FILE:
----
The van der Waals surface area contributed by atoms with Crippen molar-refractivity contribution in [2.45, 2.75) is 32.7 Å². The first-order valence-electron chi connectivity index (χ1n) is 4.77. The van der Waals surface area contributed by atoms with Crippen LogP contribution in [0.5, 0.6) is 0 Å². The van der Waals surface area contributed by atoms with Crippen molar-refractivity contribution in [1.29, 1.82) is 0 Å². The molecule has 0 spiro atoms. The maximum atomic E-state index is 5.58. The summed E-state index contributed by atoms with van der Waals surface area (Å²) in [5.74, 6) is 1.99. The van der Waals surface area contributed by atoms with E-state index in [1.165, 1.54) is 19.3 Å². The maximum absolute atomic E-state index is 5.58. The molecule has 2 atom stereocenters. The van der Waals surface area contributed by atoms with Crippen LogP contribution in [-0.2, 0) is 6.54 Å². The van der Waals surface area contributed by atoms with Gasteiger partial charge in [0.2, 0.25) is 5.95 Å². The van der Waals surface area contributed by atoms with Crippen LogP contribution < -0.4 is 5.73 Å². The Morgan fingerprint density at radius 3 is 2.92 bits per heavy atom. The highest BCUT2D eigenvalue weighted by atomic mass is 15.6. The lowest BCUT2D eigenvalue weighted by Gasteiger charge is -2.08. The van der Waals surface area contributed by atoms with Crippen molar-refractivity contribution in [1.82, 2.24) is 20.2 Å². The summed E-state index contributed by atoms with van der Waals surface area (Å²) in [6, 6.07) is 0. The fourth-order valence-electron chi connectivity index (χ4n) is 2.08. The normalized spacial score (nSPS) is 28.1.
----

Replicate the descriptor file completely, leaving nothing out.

The van der Waals surface area contributed by atoms with Crippen molar-refractivity contribution in [2.45, 2.75) is 32.7 Å². The first-order valence-electron chi connectivity index (χ1n) is 4.77. The van der Waals surface area contributed by atoms with Crippen LogP contribution in [0.5, 0.6) is 0 Å². The van der Waals surface area contributed by atoms with Crippen molar-refractivity contribution in [1.29, 1.82) is 0 Å². The molecule has 0 spiro atoms. The maximum atomic E-state index is 5.58. The summed E-state index contributed by atoms with van der Waals surface area (Å²) in [5.74, 6) is 1.99. The van der Waals surface area contributed by atoms with E-state index in [1.165, 1.54) is 19.3 Å². The maximum absolute atomic E-state index is 5.58. The molecule has 2 atom stereocenters. The van der Waals surface area contributed by atoms with Crippen LogP contribution in [-0.2, 0) is 6.54 Å². The van der Waals surface area contributed by atoms with Gasteiger partial charge in [0.2, 0.25) is 5.95 Å². The van der Waals surface area contributed by atoms with Crippen LogP contribution < -0.4 is 5.73 Å². The Morgan fingerprint density at radius 3 is 2.92 bits per heavy atom. The highest BCUT2D eigenvalue weighted by atomic mass is 15.6. The lowest BCUT2D eigenvalue weighted by Gasteiger charge is -2.08. The van der Waals surface area contributed by atoms with Crippen molar-refractivity contribution in [1.82, 2.24) is 20.2 Å². The summed E-state index contributed by atoms with van der Waals surface area (Å²) in [6, 6.07) is 0. The fourth-order valence-electron chi connectivity index (χ4n) is 2.08. The normalized spacial score (nSPS) is 28.1.